Abiy is Ethiopia’s underappreciated hero

Abiy is Ethiopia’s underappreciated hero
By Abdiwahab Sheikh Abdisamad

Abiy Ahmed’s election in 2018 as Ethiopia’s prime minister came after his predecessor, Hailemariam Desalegn, was forced to resign as Ethiopians opposing repressive practices that had lasted 30 years, including violent state repression, protested in large numbers. Abiy’s ascendancy brought to an end the lengthy reign of The Tigrayan People’s Liberation Front (TPLF). 

In his initial days in power, Abiy freed tens of thousands of political prisoners, lifted Internet restrictions and restored diplomatic ties with Eritrea, culminating in the end of a long-running border war. These reforms contributed to his winning the Nobel Peace Prize in 2019, impressing friend and foe alike. But no good deed goes unpunished, and a movement soon emerged to deconstruct his reforms with the ultimate aim of removing him from office. 

Abiy’s most immediate frustration was a bankrupt government, a state of affairs that had been achieved by design. Before handing over power, the TPLF emptied the state coffers, taking $30 billion and a substantial amount of gold, effectively bankrupting the country. According to a highly placed source within the Ethiopian Government, TPLF stashed the funds in Djibouti before moving it to personal accounts and lobbying firms in Washington and Nairobi. This money is currently supporting a sophisticated misinformation campaign that involves compromising prominent journalists in the region and distributing fake news on social media against Abiy and his government. For long, the world bought into this disinformation campaign that successfully cast Abi as the villain and TPLF as the victim. 

The problem of empty state coffers was very frustrating; it rendered the Ethiopian government unable to run or deliver services effectively. It was a tremendous triumph for the TPLF and its agents: it was choking the new administration away from international scrutiny. Subsequently, the TPLF began to blame Abiy for the country’s economic crisis in hopes of sparking a revolt. To its dismay, the UAE came to the government’s aid, pouring $3 billion into the Ethiopian government and providing a lifeline to Abiy.

As Ethiopia inched closer to democracy, and TPLF and its surrogates seeing their hold on power slipping, sought the assistance of the European Union’s in an attempt to install a militia to take over from the legitimate government. The EU, which worried about a refugee influx into Europe in the event a civil war broke out in Ethiopia and that it could prevail on a militia friendly to its interests to barricade borders and prevent refugees from crossing to Europe, agreed to this collaboration. 

As part of that plan, former Somali region president Abdi Mohamoud Omar, was primed to make a declaration that Ethiopia’s Somali region had seceded to encourage other region states to follow suit. The intention was to keep Abiy distracted with regional wrangles and lose sight of his reformist and developmental agenda.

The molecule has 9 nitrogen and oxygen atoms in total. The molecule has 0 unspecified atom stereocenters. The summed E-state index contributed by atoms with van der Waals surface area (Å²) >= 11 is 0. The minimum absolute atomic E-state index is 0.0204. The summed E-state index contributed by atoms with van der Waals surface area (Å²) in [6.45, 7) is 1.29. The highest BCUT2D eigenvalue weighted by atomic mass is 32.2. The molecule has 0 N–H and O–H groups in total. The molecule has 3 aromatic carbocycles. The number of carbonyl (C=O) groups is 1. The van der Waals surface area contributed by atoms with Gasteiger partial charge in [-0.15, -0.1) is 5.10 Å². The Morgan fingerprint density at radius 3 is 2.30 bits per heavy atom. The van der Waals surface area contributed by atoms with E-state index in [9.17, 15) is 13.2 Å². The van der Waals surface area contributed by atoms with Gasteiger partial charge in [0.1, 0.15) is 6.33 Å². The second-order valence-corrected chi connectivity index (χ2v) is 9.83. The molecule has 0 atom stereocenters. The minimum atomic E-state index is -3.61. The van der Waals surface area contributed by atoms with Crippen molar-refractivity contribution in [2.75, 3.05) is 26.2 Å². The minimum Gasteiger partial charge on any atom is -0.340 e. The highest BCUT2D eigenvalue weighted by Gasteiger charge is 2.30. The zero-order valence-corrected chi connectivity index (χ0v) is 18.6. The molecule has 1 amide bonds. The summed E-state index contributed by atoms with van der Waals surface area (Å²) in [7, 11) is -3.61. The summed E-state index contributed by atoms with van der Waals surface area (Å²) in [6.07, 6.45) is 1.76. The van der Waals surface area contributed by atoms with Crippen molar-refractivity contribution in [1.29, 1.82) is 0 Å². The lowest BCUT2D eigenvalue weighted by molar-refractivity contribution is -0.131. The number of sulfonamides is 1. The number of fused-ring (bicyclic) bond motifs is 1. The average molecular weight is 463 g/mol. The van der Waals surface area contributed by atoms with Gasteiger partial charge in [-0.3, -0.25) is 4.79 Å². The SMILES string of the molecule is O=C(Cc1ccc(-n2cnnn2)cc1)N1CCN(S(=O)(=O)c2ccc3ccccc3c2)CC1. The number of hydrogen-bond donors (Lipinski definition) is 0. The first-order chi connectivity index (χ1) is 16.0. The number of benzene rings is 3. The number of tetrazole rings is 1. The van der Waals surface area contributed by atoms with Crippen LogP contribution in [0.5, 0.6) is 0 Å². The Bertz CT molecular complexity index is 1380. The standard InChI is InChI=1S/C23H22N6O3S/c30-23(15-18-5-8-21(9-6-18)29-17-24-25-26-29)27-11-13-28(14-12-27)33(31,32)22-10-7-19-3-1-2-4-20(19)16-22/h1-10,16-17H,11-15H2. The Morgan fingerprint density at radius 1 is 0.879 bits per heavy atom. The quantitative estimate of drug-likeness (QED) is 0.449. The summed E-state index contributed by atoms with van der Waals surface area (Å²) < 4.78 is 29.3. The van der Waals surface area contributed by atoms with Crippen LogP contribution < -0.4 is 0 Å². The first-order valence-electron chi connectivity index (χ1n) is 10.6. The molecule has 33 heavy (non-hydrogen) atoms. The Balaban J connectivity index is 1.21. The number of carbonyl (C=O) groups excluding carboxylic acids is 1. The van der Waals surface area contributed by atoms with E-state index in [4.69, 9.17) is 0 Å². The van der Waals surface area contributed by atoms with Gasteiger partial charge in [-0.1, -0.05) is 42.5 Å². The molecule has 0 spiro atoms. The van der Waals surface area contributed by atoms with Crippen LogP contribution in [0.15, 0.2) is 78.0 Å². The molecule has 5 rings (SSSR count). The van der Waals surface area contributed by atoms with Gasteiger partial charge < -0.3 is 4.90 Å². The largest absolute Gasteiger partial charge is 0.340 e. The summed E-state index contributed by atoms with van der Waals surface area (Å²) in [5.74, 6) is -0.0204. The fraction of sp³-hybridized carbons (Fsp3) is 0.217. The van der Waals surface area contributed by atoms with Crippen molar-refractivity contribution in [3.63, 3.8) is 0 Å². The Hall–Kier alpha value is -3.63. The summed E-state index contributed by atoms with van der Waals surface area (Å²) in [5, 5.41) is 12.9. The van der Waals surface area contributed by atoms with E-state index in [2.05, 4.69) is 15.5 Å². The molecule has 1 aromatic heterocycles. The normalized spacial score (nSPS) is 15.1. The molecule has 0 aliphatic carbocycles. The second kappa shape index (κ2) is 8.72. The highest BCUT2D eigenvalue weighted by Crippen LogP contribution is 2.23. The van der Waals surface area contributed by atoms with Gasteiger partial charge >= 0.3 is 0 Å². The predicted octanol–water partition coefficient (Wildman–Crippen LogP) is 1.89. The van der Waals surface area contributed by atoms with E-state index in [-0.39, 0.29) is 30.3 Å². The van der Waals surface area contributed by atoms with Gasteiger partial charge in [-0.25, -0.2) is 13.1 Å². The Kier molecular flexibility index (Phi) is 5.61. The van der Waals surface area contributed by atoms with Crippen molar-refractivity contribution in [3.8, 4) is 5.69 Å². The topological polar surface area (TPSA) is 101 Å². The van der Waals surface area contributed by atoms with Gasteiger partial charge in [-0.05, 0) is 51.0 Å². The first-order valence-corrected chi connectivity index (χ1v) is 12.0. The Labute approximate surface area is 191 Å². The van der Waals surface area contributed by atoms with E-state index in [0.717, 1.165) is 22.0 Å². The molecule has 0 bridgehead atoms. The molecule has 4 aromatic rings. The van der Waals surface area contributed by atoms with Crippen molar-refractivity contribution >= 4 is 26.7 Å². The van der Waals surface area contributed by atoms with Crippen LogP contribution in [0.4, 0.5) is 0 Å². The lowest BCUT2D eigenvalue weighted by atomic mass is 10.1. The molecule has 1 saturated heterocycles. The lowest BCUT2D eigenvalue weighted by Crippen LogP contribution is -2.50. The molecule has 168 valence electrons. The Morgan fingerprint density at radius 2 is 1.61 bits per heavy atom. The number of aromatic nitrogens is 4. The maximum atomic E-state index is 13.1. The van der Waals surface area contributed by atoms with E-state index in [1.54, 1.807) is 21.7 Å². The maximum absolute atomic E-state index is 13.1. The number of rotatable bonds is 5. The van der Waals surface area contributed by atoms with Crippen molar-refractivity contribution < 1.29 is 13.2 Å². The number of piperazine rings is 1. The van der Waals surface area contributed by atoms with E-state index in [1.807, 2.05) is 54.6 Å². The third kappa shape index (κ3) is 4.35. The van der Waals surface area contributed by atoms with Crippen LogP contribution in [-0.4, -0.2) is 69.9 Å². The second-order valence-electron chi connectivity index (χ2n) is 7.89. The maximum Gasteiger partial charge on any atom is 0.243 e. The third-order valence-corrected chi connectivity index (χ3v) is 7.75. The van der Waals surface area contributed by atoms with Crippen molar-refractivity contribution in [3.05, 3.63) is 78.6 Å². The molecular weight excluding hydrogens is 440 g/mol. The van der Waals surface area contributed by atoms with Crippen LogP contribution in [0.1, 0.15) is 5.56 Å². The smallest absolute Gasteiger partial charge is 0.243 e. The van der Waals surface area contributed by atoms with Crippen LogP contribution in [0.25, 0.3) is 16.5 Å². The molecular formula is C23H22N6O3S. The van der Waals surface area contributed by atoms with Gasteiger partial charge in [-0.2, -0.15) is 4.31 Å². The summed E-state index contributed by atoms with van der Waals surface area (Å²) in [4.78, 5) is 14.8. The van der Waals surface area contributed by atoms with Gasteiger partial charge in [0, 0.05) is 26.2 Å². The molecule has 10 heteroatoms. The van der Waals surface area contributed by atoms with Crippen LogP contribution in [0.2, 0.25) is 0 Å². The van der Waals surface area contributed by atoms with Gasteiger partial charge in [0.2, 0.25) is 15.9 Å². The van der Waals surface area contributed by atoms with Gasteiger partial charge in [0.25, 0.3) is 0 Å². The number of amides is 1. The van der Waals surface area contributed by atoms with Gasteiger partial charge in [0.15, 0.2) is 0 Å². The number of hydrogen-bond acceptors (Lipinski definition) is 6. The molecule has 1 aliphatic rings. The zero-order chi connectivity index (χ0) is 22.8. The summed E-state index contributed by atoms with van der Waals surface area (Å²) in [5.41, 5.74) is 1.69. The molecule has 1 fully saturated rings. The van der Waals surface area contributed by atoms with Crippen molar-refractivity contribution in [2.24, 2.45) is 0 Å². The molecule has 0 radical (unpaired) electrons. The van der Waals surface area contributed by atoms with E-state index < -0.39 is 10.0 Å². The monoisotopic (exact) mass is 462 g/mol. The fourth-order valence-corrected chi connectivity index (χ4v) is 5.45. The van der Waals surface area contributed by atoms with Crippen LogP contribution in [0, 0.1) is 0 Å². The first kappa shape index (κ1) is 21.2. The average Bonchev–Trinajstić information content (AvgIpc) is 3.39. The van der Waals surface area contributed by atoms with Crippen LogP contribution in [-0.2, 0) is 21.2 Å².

To cause further confusion, TPLF fanned tremendous inter-ethnic conflict. It used militia loyal to its cause to conduct war in border towns shared by different ethnic groupings, reducing once promising urban centres to rubble. While Abiy’s government dealt with TPLF’s chaos internally, TPLF was winning the propaganda war on the world stage, which only emboldened them to continue their destructive activities.

During his tenure as the president of Ethiopia’s Somali regional state, Omar was once quoted saying that Getachew Assefa, a prominent member of the Ethiopian People’s Liberation Front, was responsible for ordering assassinations in the Somali state region in order to cause instability and clashes with neighbouring ethinic groups. And even though Omar was later arrested, the same technique is still being used by the TPLF, the latest being deadly clashes between the Somali and Afar.

For years, the international community has tended to ignore all of the TPLF’s crimes while imposing unjustified pressure on Abiy; this means the IC is effectively giving the TPLF a free pass. But allowing TPLF to regain control is not a solution. And even if they were to remove a legitimately installed government, the TPLF has created too many adversaries with practically every region in the country, and would face enormous opposition in its quest to reclaim power. The attendant chaos would create instability and human displacement in Africa’s second most populous country. The prospect of such a scenario is frightening, since it would be one of the greatest refugee crises in modern history, with regional and international ramifications.

When the government and TPLF reached a ceasefire at the end of June, Abiy ordered the ENDF to leave Mekelle, Tigray’s main city. And even though the TPLF commanders went home, they dismissed the deal as a joke and promised to keep fighting. In particular, Getachew Reda, an advisor to the deputy and acting President of the Tigray Region, Debretsion Gebremichael, and he also is an executive committee member of the TPLF declared the war will continue “until no Kalashnikov remains.” In short, TPLF does not share Abiy’s goal for a peaceful coexistence; to understand this, consider an occurrence that occurred at the end of last month. 

The author is the Executive Director of the Institute of Horn of Africa Strategic Studies, and an analyst at Southlink Consultants


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